Hearing goes on today on sect girl's attorney

Go San Angelo, Texas/September 4, 2008

The faces were more telling than the words.

Groups of haggard attorneys stumbling down the steps of the Tom Green County Courthouse testified Wednesday just as accurately as any witness to what had been another long day of events in the continuing saga surrounding the Fundamentalist Church of Jesus Christ of Latter Day Saints.

"I expect it to go long tomorrow," said Natalie Malonis, the Dallas-area attorney whose relationship with her client, a 17-year-old daughter of imprisoned FLDS leader Warren Jeffs, has become one of the centerpieces of the massive court case.

Attorneys and observers spent more time waiting outside 51st District Judge Barbara Walther's courtroom than listening inside it.

Of seven hours at the courthouse, no more than two hours was public testimony in a hearing to determine whether Walther should remove Malonis as the girl's court-appointed attorney.

About 8:30 p.m., Walther continued the case until 9 a.m. today, ensuring a second day of testimony in a case filled with such multiday hearings.

In what little public testimony there was, attorneys grew testy as questions from both sides were interrupted by numerous objections.

"I know it's late," Walther interjected at one point, attempting to ease tensions. "I'm sorry I work late. I know you're getting tired. If you have a question, please ask it."

The hearing covered a raft of motions filed in the girl's case - the centerpiece being Malonis' own motion to substitute attorneys, which she said she filed at her client's request, but that she does not believe is in the girl's best interests.

As a result, she began calling witnesses designed to persuade Walther to reject her own motion while San Antonio attorneys Alan Futrell and Ken Isenberg argued in favor of Malonis' motion.

The two were retained by the girl's mother, Annette Jeffs, to represent the girl in an ongoing criminal case.

Malonis was one of hundreds of attorneys from across the state appointed to represent some of the 440 children removed by the state's Child Protective Services agency from the YFZ Ranch in Schleicher County in early April during an investigation of alleged physical and sexual abuse.

The girl has written letters to Walther and e-mails to Malonis, and conducted interviews with media outlets denying that she is an abuse victim and seeking new representation.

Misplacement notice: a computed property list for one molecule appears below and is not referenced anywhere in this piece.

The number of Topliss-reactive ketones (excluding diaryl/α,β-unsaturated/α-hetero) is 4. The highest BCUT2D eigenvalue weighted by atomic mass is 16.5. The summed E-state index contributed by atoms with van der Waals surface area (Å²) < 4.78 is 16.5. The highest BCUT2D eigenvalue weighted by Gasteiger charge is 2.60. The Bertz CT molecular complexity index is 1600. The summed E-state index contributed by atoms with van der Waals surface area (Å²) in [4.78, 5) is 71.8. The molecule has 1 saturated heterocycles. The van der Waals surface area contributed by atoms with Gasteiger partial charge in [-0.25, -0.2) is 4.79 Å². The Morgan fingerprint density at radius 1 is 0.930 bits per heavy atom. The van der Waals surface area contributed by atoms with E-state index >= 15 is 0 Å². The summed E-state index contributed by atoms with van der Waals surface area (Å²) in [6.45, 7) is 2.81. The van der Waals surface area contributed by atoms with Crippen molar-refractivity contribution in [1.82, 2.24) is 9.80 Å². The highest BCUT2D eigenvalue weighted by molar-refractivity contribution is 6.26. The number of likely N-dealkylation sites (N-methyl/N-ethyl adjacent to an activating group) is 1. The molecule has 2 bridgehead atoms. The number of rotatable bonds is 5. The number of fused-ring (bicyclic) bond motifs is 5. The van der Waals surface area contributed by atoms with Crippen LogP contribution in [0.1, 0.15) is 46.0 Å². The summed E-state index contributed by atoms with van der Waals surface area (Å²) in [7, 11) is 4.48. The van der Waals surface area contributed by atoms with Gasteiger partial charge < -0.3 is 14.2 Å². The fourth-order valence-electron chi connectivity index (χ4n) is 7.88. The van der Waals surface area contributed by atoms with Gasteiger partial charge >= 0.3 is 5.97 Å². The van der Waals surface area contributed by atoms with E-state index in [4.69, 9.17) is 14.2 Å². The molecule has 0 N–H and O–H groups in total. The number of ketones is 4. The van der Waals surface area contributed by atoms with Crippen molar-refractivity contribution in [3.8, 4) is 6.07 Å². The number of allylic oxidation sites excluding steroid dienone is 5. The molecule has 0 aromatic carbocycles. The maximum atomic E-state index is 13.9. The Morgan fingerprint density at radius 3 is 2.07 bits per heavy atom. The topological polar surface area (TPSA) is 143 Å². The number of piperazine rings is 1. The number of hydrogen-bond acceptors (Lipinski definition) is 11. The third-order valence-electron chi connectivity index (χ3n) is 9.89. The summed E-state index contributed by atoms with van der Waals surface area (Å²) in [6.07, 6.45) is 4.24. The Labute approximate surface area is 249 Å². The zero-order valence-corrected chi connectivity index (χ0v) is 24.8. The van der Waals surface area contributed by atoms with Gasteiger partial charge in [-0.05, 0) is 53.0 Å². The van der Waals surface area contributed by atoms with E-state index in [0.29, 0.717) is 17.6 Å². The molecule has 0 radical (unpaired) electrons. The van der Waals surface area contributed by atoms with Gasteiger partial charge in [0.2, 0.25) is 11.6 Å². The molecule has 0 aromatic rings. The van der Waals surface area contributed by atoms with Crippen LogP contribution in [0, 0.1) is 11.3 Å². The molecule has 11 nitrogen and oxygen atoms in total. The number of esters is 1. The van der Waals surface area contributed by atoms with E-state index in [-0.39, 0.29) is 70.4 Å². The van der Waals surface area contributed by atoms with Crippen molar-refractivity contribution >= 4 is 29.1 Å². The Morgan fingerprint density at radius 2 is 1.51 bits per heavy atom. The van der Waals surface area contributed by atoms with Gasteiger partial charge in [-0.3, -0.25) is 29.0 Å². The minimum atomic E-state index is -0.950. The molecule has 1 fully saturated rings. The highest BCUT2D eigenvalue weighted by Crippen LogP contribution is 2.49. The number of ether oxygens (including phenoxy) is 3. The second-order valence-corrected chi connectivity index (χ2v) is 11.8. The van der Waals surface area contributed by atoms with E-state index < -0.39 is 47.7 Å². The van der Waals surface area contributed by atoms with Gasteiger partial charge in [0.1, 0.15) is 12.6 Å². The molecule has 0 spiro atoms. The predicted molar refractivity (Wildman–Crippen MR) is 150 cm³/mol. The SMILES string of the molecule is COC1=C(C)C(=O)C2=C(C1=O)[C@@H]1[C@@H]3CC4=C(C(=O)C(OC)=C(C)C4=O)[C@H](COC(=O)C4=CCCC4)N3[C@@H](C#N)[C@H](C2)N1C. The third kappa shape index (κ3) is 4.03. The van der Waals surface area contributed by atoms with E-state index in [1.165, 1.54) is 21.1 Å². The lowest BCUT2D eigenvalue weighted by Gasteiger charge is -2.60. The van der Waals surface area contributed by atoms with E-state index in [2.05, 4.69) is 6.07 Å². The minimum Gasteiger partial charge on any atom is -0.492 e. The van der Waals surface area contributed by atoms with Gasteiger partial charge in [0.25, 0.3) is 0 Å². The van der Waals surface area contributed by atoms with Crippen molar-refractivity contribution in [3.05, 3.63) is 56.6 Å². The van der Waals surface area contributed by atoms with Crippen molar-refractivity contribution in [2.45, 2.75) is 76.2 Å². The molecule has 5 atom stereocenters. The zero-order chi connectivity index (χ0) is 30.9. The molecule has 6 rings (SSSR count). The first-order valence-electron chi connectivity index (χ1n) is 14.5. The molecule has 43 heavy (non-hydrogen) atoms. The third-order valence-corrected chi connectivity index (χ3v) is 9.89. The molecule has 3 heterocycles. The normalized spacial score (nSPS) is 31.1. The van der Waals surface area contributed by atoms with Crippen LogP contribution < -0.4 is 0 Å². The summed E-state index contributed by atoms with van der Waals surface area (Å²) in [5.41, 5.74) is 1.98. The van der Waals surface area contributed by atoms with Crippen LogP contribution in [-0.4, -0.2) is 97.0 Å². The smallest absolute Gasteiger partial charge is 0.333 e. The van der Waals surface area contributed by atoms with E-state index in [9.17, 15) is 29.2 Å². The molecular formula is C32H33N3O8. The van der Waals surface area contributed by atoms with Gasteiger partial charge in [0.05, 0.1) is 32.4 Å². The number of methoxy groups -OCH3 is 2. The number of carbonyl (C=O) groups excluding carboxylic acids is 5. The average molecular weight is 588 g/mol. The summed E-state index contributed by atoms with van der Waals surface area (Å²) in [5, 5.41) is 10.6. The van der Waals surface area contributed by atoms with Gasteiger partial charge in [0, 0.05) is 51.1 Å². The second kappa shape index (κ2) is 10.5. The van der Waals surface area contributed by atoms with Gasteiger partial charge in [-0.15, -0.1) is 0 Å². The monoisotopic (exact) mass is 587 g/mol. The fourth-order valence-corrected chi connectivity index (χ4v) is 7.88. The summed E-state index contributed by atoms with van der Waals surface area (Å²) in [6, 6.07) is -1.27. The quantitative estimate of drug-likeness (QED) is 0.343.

Malonis has said the girl was intimidated or coerced by sect leaders into taking those actions.

Annette Jeffs' own attorney, San Angelo lawyer Tim Edwards, also argued for replacing Malonis, arguing that regardless of the reasons, the relationship is too damaged to continue.

"I believe it's irretrievably broken," Edwards said, adding that Walther could easily appoint one of the "scads" of attorneys who already are serving as representatives for children in the case.

Futrell, Isenberg and Edwards declined to comment after the hearing.

Malonis presented witnesses who said they had seen little change in the relationship between the attorney and her client during the key month of June.

The pivotal June 19 letter from the girl to Walther seeking Malonis' removal was co-written by "several adults," said Angie Voss, investigative supervisor for CPS, who said she spoke to Annette Jeffs the day after the letter was sent.

After the hearing, Malonis said giving up the case is not an option - even though the court could appoint an equally "conscientious" attorney to represent the girl, in Edwards' words.

"I have a duty," she said. "It's not about whether it is worth it to me. There are a lot of issues that are very complicated, some of which can't be disclosed or discussed."

Those issues were undoubtedly part of a closed hearing held for well more than an hour that included testimony from Court-Appointed Special Advocates. CASA in July issued a report recommending Malonis remain as the girl's attorney, citing evidence that the girl had been married at age 15 to an adult son of YFZ Ranch leader Merril Jessop. The CASA report is sealed, leading to the closed hearing, but details of the report were obtained and released by the Standard-Times.

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